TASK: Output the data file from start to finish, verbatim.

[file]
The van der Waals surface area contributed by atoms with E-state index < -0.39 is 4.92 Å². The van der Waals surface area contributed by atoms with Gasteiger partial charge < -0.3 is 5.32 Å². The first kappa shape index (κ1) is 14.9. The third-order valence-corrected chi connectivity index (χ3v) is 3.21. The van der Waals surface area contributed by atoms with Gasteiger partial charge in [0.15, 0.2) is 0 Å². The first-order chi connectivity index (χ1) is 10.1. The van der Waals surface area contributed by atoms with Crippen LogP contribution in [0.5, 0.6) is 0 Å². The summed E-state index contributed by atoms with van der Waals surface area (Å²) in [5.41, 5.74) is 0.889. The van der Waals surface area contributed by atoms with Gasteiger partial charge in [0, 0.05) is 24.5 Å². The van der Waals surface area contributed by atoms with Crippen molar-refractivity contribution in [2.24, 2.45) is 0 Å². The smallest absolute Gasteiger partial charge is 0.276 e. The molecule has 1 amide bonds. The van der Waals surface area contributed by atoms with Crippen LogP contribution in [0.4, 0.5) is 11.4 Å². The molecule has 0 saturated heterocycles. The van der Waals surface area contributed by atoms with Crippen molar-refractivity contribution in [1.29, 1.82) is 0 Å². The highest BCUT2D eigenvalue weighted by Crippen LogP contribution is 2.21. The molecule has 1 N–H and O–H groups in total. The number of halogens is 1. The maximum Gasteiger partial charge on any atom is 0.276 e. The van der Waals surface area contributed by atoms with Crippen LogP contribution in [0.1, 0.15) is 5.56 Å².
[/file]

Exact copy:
The van der Waals surface area contributed by atoms with E-state index < -0.39 is 4.92 Å². The van der Waals surface area contributed by atoms with Gasteiger partial charge < -0.3 is 5.32 Å². The first kappa shape index (κ1) is 14.9. The third-order valence-corrected chi connectivity index (χ3v) is 3.21. The van der Waals surface area contributed by atoms with Gasteiger partial charge in [0.15, 0.2) is 0 Å². The first-order chi connectivity index (χ1) is 10.1. The van der Waals surface area contributed by atoms with Crippen LogP contribution in [0.5, 0.6) is 0 Å². The summed E-state index contributed by atoms with van der Waals surface area (Å²) in [5.41, 5.74) is 0.889. The van der Waals surface area contributed by atoms with Gasteiger partial charge in [0, 0.05) is 24.5 Å². The van der Waals surface area contributed by atoms with Crippen molar-refractivity contribution in [2.24, 2.45) is 0 Å². The smallest absolute Gasteiger partial charge is 0.276 e. The molecule has 1 amide bonds. The van der Waals surface area contributed by atoms with Crippen LogP contribution in [0.4, 0.5) is 11.4 Å². The molecule has 0 saturated heterocycles. The van der Waals surface area contributed by atoms with Crippen molar-refractivity contribution in [1.29, 1.82) is 0 Å². The highest BCUT2D eigenvalue weighted by Crippen LogP contribution is 2.21. The molecule has 1 N–H and O–H groups in total. The number of halogens is 1. The maximum Gasteiger partial charge on any atom is 0.276 e. The van der Waals surface area contributed by atoms with Crippen LogP contribution in [0.1, 0.15) is 5.56 Å².